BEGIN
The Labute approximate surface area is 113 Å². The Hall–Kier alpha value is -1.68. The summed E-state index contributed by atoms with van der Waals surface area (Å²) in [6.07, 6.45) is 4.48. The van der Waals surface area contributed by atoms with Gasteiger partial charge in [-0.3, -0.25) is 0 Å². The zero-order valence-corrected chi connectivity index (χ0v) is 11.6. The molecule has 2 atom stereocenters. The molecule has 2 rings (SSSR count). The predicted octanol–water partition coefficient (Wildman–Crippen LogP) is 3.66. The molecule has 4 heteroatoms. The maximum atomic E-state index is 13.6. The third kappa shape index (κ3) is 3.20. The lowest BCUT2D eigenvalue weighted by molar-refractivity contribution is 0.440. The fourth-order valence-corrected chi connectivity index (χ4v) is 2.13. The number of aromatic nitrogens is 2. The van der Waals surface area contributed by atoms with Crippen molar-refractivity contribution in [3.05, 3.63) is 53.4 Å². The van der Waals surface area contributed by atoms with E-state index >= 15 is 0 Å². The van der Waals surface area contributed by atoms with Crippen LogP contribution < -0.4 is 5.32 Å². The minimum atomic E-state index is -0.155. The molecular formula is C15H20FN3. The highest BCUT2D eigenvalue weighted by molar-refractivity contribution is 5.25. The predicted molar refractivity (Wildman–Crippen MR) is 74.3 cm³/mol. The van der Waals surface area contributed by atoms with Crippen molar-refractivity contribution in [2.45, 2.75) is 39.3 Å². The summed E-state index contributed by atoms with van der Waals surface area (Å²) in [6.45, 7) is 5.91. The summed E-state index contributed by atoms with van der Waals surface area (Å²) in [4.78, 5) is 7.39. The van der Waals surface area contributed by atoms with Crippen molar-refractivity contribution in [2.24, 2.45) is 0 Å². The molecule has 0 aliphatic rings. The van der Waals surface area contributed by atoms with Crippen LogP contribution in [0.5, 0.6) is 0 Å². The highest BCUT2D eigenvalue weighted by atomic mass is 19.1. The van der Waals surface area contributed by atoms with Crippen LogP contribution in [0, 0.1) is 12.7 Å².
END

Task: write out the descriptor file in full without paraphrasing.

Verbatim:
The Labute approximate surface area is 113 Å². The Hall–Kier alpha value is -1.68. The summed E-state index contributed by atoms with van der Waals surface area (Å²) in [6.07, 6.45) is 4.48. The van der Waals surface area contributed by atoms with Gasteiger partial charge in [-0.3, -0.25) is 0 Å². The zero-order valence-corrected chi connectivity index (χ0v) is 11.6. The molecule has 2 atom stereocenters. The molecule has 2 rings (SSSR count). The predicted octanol–water partition coefficient (Wildman–Crippen LogP) is 3.66. The molecule has 4 heteroatoms. The maximum atomic E-state index is 13.6. The third kappa shape index (κ3) is 3.20. The lowest BCUT2D eigenvalue weighted by molar-refractivity contribution is 0.440. The fourth-order valence-corrected chi connectivity index (χ4v) is 2.13. The number of aromatic nitrogens is 2. The van der Waals surface area contributed by atoms with Crippen molar-refractivity contribution in [3.05, 3.63) is 53.4 Å². The van der Waals surface area contributed by atoms with E-state index >= 15 is 0 Å². The van der Waals surface area contributed by atoms with Crippen LogP contribution < -0.4 is 5.32 Å². The minimum atomic E-state index is -0.155. The molecular formula is C15H20FN3. The highest BCUT2D eigenvalue weighted by molar-refractivity contribution is 5.25. The predicted molar refractivity (Wildman–Crippen MR) is 74.3 cm³/mol. The van der Waals surface area contributed by atoms with Crippen molar-refractivity contribution in [2.45, 2.75) is 39.3 Å². The summed E-state index contributed by atoms with van der Waals surface area (Å²) in [6.45, 7) is 5.91. The summed E-state index contributed by atoms with van der Waals surface area (Å²) in [4.78, 5) is 7.39. The van der Waals surface area contributed by atoms with Crippen molar-refractivity contribution in [2.24, 2.45) is 0 Å². The molecule has 0 aliphatic rings. The van der Waals surface area contributed by atoms with Crippen LogP contribution in [0.5, 0.6) is 0 Å². The highest BCUT2D eigenvalue weighted by atomic mass is 19.1. The van der Waals surface area contributed by atoms with Crippen LogP contribution in [0, 0.1) is 12.7 Å².